- When an object is deleted more than once, or when the programmer attempts to release a pointer to an object not allocated from the free store, catastrophic failure of the dynamic memory management system can result. The result of such actions can include heap corruption, premature destruction of a different (and newly created) object which happens to occupy the same location in memory as the multiply deleted object, and other forms of undefined behavior.
- Pointers to deleted objects become wild pointers if used post-deletion; attempting to use such pointers can result in difficult-to-diagnose bugs.
Languages which exclusively use garbage collection are known to avoid the last two classes of defects. Memory leaks can still occur (and bounded leaks frequently occur with generational or conservative garbage collection), but are generally less severe than memory leaks in manual systems.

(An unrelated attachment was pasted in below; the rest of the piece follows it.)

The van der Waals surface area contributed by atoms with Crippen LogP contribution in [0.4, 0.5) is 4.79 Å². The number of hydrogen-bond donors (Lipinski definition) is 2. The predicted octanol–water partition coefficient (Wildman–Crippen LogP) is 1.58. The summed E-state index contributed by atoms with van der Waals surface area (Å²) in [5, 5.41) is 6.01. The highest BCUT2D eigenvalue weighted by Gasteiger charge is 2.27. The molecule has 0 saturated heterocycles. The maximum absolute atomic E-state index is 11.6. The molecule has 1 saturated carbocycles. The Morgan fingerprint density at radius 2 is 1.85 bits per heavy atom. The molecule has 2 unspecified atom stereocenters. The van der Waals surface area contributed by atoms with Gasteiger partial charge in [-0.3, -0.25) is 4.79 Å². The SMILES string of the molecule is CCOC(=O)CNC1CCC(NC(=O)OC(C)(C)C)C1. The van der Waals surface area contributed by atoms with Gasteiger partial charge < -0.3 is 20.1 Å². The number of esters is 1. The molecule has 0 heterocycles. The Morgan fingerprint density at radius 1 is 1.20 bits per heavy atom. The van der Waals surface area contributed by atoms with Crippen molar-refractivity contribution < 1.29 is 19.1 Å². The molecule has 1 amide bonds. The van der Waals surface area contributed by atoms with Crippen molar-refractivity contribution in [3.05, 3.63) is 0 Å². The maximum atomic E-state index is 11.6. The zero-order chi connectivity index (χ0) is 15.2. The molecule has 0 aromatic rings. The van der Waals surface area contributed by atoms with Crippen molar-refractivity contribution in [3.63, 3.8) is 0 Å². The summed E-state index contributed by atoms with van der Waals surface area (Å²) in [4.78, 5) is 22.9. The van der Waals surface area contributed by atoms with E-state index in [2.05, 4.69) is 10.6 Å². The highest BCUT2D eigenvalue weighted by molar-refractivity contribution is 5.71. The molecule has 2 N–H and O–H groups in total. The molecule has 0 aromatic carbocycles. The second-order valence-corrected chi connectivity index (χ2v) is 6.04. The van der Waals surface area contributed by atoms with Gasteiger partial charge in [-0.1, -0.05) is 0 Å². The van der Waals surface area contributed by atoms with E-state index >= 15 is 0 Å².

Resource acquisition is initialization
Manual memory management has one correctness advantage, which comes into play when objects own scarce system resources (like graphics resources, file handles, or database connections) which must be relinquished when an object is destroyed. Languages with manual management, via the use of destructors, can arrange for such actions to occur at the precise time of object destruction; this is known as the resource acquisition is initialization paradigm (RAII). In C++, this ability is put to further use to automate memory deallocation within an otherwise-manual framework, use of the auto ptr template in the language's standard library to perform memory management is a common paradigm. (auto_ptr is not suitable for all object usage patterns).